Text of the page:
As I get more experienced in hypnotherapy, my ideas about what causes common problems has continually changed. When I came out of my hypnosis course many years ago my head was filled with NLP and Ericksonian Hypnosis and other good things. The approach to therapy was simple, obvious, and there was a solution to every problem.
Right from my first client, I discovered that this just was not true. Almost everything I had been taught in my course turned out to be simplistic and/or over-hyped.

Black and white thinking

I was reminded of this by a post on another forum that I occasionally visit. A woman there posted a story of how she had many years ago moved to a house near the beach. On her first night there she found it delightful to be lulled to sleep by the sound of the waves and a distant foghorn. On the second night she couldn't get to sleep because of the incessant barking of many dogs. She tried to sleep but the barking went on and on and annoyed her so much that she got up out of bed, got into her car and drove towards where she thought the noise was coming from. These noisy neighbors had to be sorted out once and for all. She was just not gonna stand for this.

Then she found the source of the noise. There was a colony of seals on the beach. They were all doing the things seals do, and barking at each other in the dark. It wasn't dogs at all. Sounded just like dogs, but it wasn't dogs. So she went home satisfied that wasn't dogs and went to sleep. The seals barked on many nights, but none of that barking bothered her at all. She just added it to the list of pleasant noises you get when you live by the beach.

Theories about perception

The story illustrated a point about how her feelings changed when her perceptions changed. She was wondering how it is that our perceptions affect our emotions. If we can find a way to change our perceptions, then perhaps that technique could be used in hypnotherapy. There then followed a discussion by many contributors about the nature of perception and how everything is perception.

I thought about this story. And I came to a different conclusion. I don't think her behavior, her ability to sleep after she knew the barking was seals and not dogs, had anything to do with perception. It is actually to do with black and white thinking. It is not that perception affects emotions, it is that emotions influence perceptions.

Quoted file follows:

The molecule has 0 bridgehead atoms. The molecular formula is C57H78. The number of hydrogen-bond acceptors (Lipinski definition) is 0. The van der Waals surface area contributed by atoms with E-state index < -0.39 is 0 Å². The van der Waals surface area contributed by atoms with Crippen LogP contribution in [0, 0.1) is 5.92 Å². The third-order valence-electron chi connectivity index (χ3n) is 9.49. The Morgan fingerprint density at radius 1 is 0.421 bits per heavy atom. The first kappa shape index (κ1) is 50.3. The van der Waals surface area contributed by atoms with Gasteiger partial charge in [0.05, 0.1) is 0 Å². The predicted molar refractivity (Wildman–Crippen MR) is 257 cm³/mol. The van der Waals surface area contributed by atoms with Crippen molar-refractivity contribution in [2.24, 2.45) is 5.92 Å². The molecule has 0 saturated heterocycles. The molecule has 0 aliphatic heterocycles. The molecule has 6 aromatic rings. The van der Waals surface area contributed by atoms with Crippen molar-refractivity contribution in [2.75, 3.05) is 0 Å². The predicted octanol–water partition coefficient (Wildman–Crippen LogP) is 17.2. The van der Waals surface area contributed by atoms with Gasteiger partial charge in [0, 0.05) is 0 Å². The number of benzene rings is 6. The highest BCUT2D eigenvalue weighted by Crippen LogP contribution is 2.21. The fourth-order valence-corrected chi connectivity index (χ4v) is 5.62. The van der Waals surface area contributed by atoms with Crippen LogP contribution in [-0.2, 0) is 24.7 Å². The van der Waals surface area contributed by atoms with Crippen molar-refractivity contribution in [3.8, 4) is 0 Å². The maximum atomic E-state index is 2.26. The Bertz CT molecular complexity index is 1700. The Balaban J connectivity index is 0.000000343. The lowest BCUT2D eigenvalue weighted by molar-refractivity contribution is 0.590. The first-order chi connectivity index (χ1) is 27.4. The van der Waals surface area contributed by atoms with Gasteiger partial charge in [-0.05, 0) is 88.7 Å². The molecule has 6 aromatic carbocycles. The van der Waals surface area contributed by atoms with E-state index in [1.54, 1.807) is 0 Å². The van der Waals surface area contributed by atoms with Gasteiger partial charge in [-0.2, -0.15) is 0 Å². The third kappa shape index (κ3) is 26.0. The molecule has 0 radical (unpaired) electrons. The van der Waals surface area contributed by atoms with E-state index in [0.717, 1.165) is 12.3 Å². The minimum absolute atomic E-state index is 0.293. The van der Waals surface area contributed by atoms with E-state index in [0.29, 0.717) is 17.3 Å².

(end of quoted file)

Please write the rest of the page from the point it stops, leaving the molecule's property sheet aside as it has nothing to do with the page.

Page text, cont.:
Personal Beliefs

The starting point for me, is asking why do barking dogs annoy her in the first place? Some people get annoyed by dogs barking, some people just ignore it. It's got nothing to do with the barking, and everything to do with our beliefs about barking. If you believe that dogs barking is just what dogs do, and it's meaningless, that a barking dog is just an unhappy dog, then it doesn't bother you.

If you have a personal belief that dogs should be controlled, that uncontrolled dogs are an indicator of bad training, and caused by inconsiderate people, then those people should be made to change. It is the compulsion, the call to action, that causes the emotions. The emotion is there to make sure you do something about it.

I believe that a great many people, who would be horrified to learn it, actually have black and white thinking. When I discuss it people often say "Oh no. I can see things in shades of grey." But what they don't realize is that they have many rigid internal rules about right and wrong. And those rules are tied to emotion. The woman in the story was so annoyed about the dogs that she got up in the middle of the night to go and sort out the people allowing the dogs to bark. This is classic black and white thinking.

Consequences of black and white thinking

The essence is: "This is wrong. I am allowed to get annoyed about this. I have the right to punish people who don't behave the way I expect them to". My theory is, that for this woman, this was one of her personal beliefs. She has a black-and-white rule about dogs barking. It mustn't be allowed, and it fires off anger inside her when someone contravenes that rule. Anger makes her act. It seems irrational, but it is in complete accordance with her internal rule. And every time it happens she reacts the same way.